Risk Management Deeper Dive Part 2 – Risk Prioritization

Executing Monitoring and Controlling

After you have identified your risks, the next step is to prioritize them. We do that by assigning a probability rating and an impact rating, then combining the two to determine your exposure (i.e. priority).

The Risk Probability is a measure of the likelihood of the risk occurring. In most cases it is difficult to assign an exact probability. It usually will be sufficient to define probabilities as “High”, “Medium”, and “Low” and define these probabilities as ranges. Here is an example of the ranges I typically use:

  • High = 70% or greater probability
  • Medium = between 40 – 69 % probability
  • Low = less than 40% probability

You can use whatever definition you choose as long as all of the parties helping you assign probability are aware of the defined ranges.

The Risk Impact is a measure of the effect of the Risk occurrence on the schedule, scope, budget and quality of the project. Again, since in most cases this may be difficult to quantify, using ranges represented by “High”, “Medium” and “Low” will suffice. Here is an example of range definitions for Risk Impact:

  • High = greater than 10% impact on one or more of schedule, scope, budget and quality
  • Medium = 5-10% impact on one or more of schedule, scope, budget and quality
  • Low = less than 5% impact on one or more of schedule, scope, budget and quality

The Risk Exposure is a product of both the Risk Probability and the Risk Impact. It is also measured as “High”, “Medium” and “Low” if that is the way you defined the probability and impact. Here is how the Risk Exposure can be determined:

  •  Probability (High) + Impact (High) = Exposure (High)
  •  Probability (High) + Impact (Medium) = Exposure (High)
  •  Probability (High) + Impact (Low) = Exposure (Low)
  •  Probability (Medium) + Impact (High) = Exposure (High)
  •  Probability (Medium) + Impact (Medium) = Exposure (Medium)
  •  Probability (Medium) + Impact (Low) = Exposure (Low)
  •  Probability (Low) + Impact (High) = Exposure (Medium – but watch closely due to impact)
  •  Probability (Low) + Impact (Medium) = Exposure (Medium)
  •  Probability (Low) + Impact (Low) = Exposure (Low)

Now that you have your Risk Exposure determined you should monitor and act on them in order of exposure, with the ones rated “High” given the most attention. This will help you allocate your risk management resources appropriately.

Note: Much more detail on Risk Management can be found in my Kindle book “Project Management For The Real World”, available at

https://www.amazon.com/author/lettera

Risk Management Deeper Dive Part 1 – Risk Identification

Executing Monitoring and Controlling

The first step in managing risk is to identify the risks you need to manage. This is the most important step in risk management and something new project managers tend to struggle with. I will present some techniques that have over the years have worked well for me.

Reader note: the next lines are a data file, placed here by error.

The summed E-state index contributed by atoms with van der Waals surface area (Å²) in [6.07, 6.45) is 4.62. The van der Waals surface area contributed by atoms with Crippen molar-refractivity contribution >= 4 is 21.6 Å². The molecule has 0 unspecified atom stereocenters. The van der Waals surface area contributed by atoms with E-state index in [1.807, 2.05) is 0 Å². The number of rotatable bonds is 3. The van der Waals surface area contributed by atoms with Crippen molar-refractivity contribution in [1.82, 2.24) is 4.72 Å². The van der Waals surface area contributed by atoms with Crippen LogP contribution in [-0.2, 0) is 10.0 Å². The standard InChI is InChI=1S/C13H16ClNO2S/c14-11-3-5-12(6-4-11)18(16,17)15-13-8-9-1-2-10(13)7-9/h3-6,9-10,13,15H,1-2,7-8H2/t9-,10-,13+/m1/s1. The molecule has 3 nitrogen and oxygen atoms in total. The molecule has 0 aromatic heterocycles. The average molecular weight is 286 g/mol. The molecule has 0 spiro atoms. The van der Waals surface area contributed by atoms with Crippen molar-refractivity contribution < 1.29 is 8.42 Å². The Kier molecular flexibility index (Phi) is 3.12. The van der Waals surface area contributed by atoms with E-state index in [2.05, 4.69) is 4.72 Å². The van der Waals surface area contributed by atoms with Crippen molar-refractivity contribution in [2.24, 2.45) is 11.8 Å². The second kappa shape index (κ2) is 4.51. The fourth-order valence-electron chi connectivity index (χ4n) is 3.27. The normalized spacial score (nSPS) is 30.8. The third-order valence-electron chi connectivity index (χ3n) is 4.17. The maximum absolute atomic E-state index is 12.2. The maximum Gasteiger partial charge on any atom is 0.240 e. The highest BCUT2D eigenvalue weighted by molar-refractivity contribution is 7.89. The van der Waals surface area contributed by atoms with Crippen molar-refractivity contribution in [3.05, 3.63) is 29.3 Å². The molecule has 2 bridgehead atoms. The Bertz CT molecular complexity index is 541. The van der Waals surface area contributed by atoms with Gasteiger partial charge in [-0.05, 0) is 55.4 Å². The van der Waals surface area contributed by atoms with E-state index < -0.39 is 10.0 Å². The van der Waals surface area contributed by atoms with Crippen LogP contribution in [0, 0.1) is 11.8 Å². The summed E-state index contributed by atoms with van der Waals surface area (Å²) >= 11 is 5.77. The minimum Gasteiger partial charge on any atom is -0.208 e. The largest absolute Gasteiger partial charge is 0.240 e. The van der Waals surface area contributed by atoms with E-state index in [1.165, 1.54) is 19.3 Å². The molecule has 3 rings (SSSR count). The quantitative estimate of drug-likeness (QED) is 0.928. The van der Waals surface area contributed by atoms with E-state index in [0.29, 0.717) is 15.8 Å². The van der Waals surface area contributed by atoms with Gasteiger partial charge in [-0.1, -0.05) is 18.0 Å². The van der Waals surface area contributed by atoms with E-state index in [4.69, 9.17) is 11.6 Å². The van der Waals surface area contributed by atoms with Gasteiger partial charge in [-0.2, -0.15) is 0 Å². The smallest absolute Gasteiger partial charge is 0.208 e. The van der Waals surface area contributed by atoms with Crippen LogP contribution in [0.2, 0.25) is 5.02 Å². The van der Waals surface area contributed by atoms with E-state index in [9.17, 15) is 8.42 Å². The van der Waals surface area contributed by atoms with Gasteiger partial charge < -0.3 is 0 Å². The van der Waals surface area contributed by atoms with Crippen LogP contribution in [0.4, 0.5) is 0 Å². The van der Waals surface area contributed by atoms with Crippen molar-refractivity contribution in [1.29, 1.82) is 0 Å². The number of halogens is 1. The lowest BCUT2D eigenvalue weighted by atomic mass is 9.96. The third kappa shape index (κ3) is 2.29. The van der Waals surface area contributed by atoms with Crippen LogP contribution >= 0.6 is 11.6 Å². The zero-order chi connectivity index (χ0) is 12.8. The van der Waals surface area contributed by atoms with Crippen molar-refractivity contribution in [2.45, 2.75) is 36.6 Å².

1. What worries you? – You can ask this question to your project team members and stakeholders. Do this first individually, then in groups. Many do not understand the term “risk” as it applies to projects and may come up with a blank if you ask them about risks. Everyone can relate to the term “worry” and I have found this helpful. You may get answers such as “I don’t have enough resources” or “the timeline is too tight” or “I don’t have enough expertise on my team in this area”. These types of answers are a great start in risk identification.
  2. The “Pre-Mortem” – We are familiar with doing “lessons learned” and “post-mortems” on projects. Doing a “Pre-Mortem” can help identify risks. You ask the project team and stakeholders  “It’s 9 months from now, the project is over and it was a disaster. What are the reasons?”. Your mind works better at identifying risk when looking backwards so this technique can be very effective. You may get responses like “The Sponsor wasn’t involved in decision making” or “We didn’t train the staff on the new tools”. These types of answers are risks that need to be managed. You can also ask the opposite question: “It’s 9 months from now, the project is over and it was wildly successful. Why?”. Responses like “Mary Jones was assigned as the technical lead” or “The Steering Committee made prompt decisions” will help you identify risks and mitigate them.
  3. Risk Breakdown Structure(RBS) – if you Google this term you will find many examples. An RBS is simply a hierarchy of areas in which risks can occur. You would present each of these areas to the team and brainstorm potential risks for each area. Here is a sample RBS:
  • Technical
  • Technology
  • Complexity of Interfaces
  • Performance and Reliability
  • Quality
  • External
  • Vendors
  • Regulatory
  • Market
  • Customer
  • Weather
  • Environmental
  • Government
  • Internal
  • Dependencies on other projects
  • Resources
  • Funding
  • Requirements
  • Resistance to change
  • Inexperience
  • Schedule
  • Equipment
  • Quality
  • Customer Satisfaction
  • Project Management
  • Estimates
  • Plans
  • Controls
  • Communications
  • Scope

You should state your risks in a consistent manner. A common way to phrase your identified risks are: “If (risk event occurs), then (impact to project in terms of scope, schedule, cost, quality)”

Here is an example: “If the vendor is late delivering Component X, then we may not be able to meet the project milestone for the first build”. Note that I stated “may” not “won’t”. Remember, risks are probabilities, not certainties. If it is a certainty, it is an issue, not a risk.

Note: Much more detail on Risk Management can be found in my Kindle book “Project Management For The Real World”, available at

https://www.amazon.com/author/lettera